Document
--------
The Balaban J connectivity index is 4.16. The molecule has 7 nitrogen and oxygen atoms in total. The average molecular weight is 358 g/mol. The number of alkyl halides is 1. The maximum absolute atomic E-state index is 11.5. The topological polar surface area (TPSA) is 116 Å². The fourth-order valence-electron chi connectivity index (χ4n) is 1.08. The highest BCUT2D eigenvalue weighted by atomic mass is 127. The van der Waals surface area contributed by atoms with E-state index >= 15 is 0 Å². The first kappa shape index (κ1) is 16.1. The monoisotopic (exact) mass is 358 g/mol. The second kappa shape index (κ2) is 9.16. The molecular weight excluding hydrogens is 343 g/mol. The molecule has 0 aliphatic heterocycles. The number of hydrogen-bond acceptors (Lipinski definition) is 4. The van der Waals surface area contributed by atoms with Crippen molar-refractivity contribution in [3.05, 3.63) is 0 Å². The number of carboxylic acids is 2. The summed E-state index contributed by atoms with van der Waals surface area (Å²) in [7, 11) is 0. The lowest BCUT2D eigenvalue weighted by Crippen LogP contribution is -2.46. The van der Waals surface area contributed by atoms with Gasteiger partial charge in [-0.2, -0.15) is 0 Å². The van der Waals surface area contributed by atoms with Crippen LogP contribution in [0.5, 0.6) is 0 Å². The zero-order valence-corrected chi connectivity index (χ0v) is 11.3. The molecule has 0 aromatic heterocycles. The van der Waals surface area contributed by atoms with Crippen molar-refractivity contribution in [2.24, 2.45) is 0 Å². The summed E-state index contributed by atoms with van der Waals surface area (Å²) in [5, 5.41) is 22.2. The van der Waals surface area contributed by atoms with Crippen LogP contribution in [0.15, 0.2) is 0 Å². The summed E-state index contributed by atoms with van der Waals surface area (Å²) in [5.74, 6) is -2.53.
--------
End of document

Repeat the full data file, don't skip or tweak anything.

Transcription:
The Balaban J connectivity index is 4.16. The molecule has 7 nitrogen and oxygen atoms in total. The average molecular weight is 358 g/mol. The number of alkyl halides is 1. The maximum absolute atomic E-state index is 11.5. The topological polar surface area (TPSA) is 116 Å². The fourth-order valence-electron chi connectivity index (χ4n) is 1.08. The highest BCUT2D eigenvalue weighted by atomic mass is 127. The van der Waals surface area contributed by atoms with E-state index >= 15 is 0 Å². The first kappa shape index (κ1) is 16.1. The monoisotopic (exact) mass is 358 g/mol. The second kappa shape index (κ2) is 9.16. The molecular weight excluding hydrogens is 343 g/mol. The molecule has 0 aliphatic heterocycles. The number of hydrogen-bond acceptors (Lipinski definition) is 4. The van der Waals surface area contributed by atoms with Crippen molar-refractivity contribution in [3.05, 3.63) is 0 Å². The number of carboxylic acids is 2. The summed E-state index contributed by atoms with van der Waals surface area (Å²) in [7, 11) is 0. The lowest BCUT2D eigenvalue weighted by Crippen LogP contribution is -2.46. The van der Waals surface area contributed by atoms with Gasteiger partial charge in [-0.2, -0.15) is 0 Å². The van der Waals surface area contributed by atoms with Crippen LogP contribution in [0.5, 0.6) is 0 Å². The zero-order valence-corrected chi connectivity index (χ0v) is 11.3. The molecule has 0 aromatic heterocycles. The van der Waals surface area contributed by atoms with Crippen molar-refractivity contribution in [2.24, 2.45) is 0 Å². The summed E-state index contributed by atoms with van der Waals surface area (Å²) in [5, 5.41) is 22.2. The van der Waals surface area contributed by atoms with Crippen LogP contribution in [0.15, 0.2) is 0 Å². The summed E-state index contributed by atoms with van der Waals surface area (Å²) in [5.74, 6) is -2.53.